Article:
One of the best ways to earn passive income is by investing in a rental property. If successful in finding a tenant, you’ll guarantee yourself a passive source of recurring income.
Raising rent is inevitable in any landlord’s career. At some point, you’ll realize that you need to charge more in order for your investment to make sense. Some common reasons why landlords may need to charge more rental income include:
- To keep up with the market.
- Improvements in the neighborhood.
- A rising local economy.
- Need to do property improvements.
- To increase your return on investment.
However, raising rent is never ideal. Among other things, it may result in increased tenant turnover rates that may be counterproductive to your investment. Luckily, there is a myriad of other ways in which you may be able to increase your income without having to raise the rent.
Bigham & Associates goes over these different methods to increase your rental income below!
1. Charge a late fee for rent payments.
Most landlords have a clause on late fees in their lease or rental agreement. Nevertheless, some landlords rarely enforce it. And from a business point of view, that’s a huge mistake!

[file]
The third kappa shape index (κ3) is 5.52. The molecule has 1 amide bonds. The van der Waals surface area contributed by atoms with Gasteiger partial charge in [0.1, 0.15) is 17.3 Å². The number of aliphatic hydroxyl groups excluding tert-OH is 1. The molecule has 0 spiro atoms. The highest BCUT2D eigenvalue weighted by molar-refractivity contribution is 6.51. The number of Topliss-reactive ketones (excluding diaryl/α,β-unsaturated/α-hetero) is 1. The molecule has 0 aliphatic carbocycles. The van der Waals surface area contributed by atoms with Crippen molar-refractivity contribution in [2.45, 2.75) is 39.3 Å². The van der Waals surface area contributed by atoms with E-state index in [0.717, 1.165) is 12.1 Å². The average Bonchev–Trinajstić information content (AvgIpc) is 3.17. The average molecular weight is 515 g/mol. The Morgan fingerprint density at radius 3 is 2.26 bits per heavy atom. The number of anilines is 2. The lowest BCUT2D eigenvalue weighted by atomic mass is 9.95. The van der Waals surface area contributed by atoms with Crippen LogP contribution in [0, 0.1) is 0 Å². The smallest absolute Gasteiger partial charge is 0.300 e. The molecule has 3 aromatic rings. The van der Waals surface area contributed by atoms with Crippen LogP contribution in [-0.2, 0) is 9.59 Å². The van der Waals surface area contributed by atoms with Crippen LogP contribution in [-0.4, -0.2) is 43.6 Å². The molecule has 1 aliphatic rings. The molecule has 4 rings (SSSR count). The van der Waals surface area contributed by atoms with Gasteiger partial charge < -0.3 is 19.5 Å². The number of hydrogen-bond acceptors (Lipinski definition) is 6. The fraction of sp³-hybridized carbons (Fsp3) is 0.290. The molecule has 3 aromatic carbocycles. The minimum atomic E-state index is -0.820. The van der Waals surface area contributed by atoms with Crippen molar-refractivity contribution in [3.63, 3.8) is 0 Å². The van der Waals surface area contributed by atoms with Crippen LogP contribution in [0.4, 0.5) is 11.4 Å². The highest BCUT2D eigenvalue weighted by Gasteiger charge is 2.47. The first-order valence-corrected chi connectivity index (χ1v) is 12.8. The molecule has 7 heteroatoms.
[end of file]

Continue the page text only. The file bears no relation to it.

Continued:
Enforcing a late fee for rent payments can be a great way to boost your rental income. After all, it legally belongs to you.
Hiring a property manager can be a great solution to enforcing such a fee. What’s more, a good property manager can help deal with the tenant on your behalf – freeing your valuable time.
2. Charge a pet fee.
Do you accept pets into your rental property? If you do, it can be a great way to make more money on your investment. According to a certain study, a whopping 67% of American households own a pet. And this number is only rising!
So, if you accept pets, chances are prospective tenants will find it more desirable. And besides having your vacancies filled quickly, charging a pet fee may also mean more profits for you.
Pet fees and deposits vary a lot depending on a myriad of factors. But generally speaking, fees ranging between $200 and $500 are fairly common. What’s more, Texas doesn’t put any restrictions on landlords charging pet rents.
Please note, however, that it’s illegal for landlords to charge any fees, deposits, or rent for assistance animals. The TexasFair Housing Law guarantees this protection, as disability is a protected characteristic.
If you aren’t knowledgeable about such laws, consider hiring an experienced property management company. Besides helping you on the legal side of things, a good property manager can help you charge fair fees and collect them, as well.
3. Rent out parking spaces.
Parking space is an amenity that renters are often on the lookout for during apartment searching. So, if you have limited parking space, consider looking for additional space elsewhere. But here’s the catch – you can use that as a means to earn more money.
4. Build a solid relationship with local vendors and contractors.